MEXICO CITY, Nov 3 (Reuters) - Mexico's Femsa , which controls one of the world's largest Coca-Cola bottlers and a sprawling chain of Oxxo convenience stores, plans to wrap up a series of asset sales next year aimed at reducing debt, a company executive said.

The company this year sold its stakes in Dutch brewer Heineken and U.S. wholesaler Jetro Restaurant Depot. The businesses that remain to be unloaded represent about 10% of the company's initial divestment plan to refocus on core businesses, Femsa's head of investor relations Juan Fonseca told Reuters in an interview on Thursday.

Some warehousing operations as well as distribution, logistics and refrigeration businesses no longer fit into Femsa's strategy and may be sold, Fonseca said.

Femsa's shares have surged more than 40% this year after shedding 4.8% in 2022. Asset sales in 2023 have raised more than $7 billion.

Other Mexican companies have also moved to simplify their structure, by spinning off some businesses, such as broadcaster Televisa and conglomerate Alfa, although their shares have failed to respond as positively.

Femsa, which last year acquired Swiss kiosk operator Valora for $1.15 billion, plans to concentrate on its retail, bottling and financial technology (fintech) operations.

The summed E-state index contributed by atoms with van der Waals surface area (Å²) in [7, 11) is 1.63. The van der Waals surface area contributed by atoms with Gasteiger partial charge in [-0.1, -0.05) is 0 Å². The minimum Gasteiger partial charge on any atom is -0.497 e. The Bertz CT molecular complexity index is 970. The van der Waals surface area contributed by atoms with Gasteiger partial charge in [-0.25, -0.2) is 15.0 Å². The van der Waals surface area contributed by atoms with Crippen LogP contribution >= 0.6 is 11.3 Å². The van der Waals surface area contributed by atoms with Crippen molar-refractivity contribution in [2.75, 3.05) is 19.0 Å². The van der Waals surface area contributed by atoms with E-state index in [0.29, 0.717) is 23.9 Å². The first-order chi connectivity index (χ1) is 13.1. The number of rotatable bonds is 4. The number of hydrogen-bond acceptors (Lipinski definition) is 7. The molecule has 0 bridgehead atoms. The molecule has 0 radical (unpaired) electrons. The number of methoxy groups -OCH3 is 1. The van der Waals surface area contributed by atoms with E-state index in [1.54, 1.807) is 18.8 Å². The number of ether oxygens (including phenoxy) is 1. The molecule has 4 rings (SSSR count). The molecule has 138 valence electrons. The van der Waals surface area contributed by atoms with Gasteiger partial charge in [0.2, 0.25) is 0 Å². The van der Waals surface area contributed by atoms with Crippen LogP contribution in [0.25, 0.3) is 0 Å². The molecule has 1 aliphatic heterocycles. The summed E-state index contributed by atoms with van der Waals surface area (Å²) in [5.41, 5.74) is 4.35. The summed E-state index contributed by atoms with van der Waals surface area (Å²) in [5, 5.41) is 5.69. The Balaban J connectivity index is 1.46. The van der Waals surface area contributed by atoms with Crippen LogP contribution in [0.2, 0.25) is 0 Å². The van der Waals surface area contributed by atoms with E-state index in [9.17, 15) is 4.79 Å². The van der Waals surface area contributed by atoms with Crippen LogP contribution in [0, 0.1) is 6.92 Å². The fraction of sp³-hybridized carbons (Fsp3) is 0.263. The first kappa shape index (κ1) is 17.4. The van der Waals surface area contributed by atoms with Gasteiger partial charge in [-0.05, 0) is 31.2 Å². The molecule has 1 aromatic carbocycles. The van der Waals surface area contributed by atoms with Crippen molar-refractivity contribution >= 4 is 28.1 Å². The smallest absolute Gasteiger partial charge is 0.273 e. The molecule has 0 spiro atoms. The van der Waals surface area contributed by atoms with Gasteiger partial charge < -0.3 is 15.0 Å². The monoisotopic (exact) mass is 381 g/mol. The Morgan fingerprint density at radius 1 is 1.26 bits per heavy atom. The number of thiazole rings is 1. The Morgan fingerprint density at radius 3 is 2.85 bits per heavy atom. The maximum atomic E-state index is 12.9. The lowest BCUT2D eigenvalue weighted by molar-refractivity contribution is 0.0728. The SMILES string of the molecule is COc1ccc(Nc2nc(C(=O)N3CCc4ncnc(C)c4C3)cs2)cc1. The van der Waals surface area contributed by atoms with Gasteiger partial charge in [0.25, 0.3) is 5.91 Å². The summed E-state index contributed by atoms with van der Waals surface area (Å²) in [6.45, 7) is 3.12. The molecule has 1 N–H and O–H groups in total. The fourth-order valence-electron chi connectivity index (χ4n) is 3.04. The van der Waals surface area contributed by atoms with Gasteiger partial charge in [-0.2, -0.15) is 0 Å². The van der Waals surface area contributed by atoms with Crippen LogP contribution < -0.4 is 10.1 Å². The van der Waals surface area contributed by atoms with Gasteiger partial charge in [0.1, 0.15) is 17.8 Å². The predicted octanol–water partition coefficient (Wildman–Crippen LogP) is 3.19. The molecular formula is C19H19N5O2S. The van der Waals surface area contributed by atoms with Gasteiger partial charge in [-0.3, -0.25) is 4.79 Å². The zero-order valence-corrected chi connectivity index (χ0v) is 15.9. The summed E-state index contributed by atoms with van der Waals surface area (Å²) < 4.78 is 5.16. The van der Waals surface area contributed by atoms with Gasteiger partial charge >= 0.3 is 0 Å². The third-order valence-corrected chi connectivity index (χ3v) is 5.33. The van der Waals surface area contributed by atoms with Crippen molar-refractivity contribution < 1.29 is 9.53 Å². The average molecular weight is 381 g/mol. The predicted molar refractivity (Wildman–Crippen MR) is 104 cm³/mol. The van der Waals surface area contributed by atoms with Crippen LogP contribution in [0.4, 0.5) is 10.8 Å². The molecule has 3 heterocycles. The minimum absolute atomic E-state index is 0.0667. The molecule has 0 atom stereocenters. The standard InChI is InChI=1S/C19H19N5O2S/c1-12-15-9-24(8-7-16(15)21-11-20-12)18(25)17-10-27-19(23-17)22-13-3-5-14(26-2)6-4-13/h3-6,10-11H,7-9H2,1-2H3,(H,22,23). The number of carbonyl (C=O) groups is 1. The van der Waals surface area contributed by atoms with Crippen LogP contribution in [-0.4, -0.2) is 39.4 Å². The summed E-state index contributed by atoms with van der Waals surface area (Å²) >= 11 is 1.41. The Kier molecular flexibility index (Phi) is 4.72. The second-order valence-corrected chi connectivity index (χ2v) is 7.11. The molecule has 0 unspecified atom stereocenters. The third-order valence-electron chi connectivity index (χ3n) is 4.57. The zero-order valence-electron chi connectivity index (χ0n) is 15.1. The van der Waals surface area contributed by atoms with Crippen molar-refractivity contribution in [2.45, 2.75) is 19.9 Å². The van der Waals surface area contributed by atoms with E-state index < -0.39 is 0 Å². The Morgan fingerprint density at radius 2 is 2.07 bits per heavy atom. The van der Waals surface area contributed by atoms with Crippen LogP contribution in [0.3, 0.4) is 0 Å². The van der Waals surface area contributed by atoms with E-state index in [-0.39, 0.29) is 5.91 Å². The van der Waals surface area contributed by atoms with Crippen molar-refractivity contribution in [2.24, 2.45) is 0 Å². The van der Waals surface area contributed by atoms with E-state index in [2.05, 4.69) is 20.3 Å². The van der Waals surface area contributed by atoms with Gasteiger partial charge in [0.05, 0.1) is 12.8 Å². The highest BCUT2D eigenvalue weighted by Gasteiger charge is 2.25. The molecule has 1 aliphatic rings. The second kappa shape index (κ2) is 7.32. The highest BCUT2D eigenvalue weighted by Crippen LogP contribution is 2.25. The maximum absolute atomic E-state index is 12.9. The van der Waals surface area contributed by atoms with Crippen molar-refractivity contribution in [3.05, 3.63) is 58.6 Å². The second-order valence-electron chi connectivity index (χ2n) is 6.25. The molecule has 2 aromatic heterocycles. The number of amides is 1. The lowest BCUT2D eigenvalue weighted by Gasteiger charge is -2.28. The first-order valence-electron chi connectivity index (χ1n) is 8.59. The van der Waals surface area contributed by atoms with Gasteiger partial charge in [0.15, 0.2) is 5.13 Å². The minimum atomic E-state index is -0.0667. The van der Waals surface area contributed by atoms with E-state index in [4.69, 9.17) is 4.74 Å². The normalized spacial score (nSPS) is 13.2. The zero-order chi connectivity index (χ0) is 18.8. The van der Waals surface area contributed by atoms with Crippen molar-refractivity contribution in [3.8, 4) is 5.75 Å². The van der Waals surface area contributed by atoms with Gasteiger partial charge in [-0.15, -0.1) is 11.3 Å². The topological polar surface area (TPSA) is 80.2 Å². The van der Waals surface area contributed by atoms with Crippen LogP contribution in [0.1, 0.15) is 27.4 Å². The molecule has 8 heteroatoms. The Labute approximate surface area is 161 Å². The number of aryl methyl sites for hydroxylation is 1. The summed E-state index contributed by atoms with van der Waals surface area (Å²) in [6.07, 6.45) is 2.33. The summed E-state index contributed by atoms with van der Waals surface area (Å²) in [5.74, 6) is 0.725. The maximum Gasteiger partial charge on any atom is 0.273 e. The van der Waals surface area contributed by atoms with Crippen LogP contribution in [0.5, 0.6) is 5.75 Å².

Femsa is capitalizing on the ubiquity of its Oxxo stores by promoting fintech services in them, such as digital accounts and debit cards, Fonseca said.

The company's fintech business, called Spin, is set to reach 10 million clients by 2024 from about 8.8 million now, he said.

Another potential strategy for Spin could involve channeling Mexicans' remittances from abroad, which hit $47 million between January and September, through Spin's accounts, Fonseca said.

Femsa posted a 9% drop in third-quarter net profit, citing the impact of strength in the Mexican peso, which Fonseca said could be offset in the near term by hedging.

Rising raw material and labor costs, prompted by yearly Mexican wage increases mandated by the government, are the two biggest challenges for Femsa's growth, he said.

Femsa's scale has allowed it to automate some processes, and it is looking for ways to cut energy costs, he said. (Reporting by Valentine Hilaire; Editing by Christian Plumb and Rod Nickel)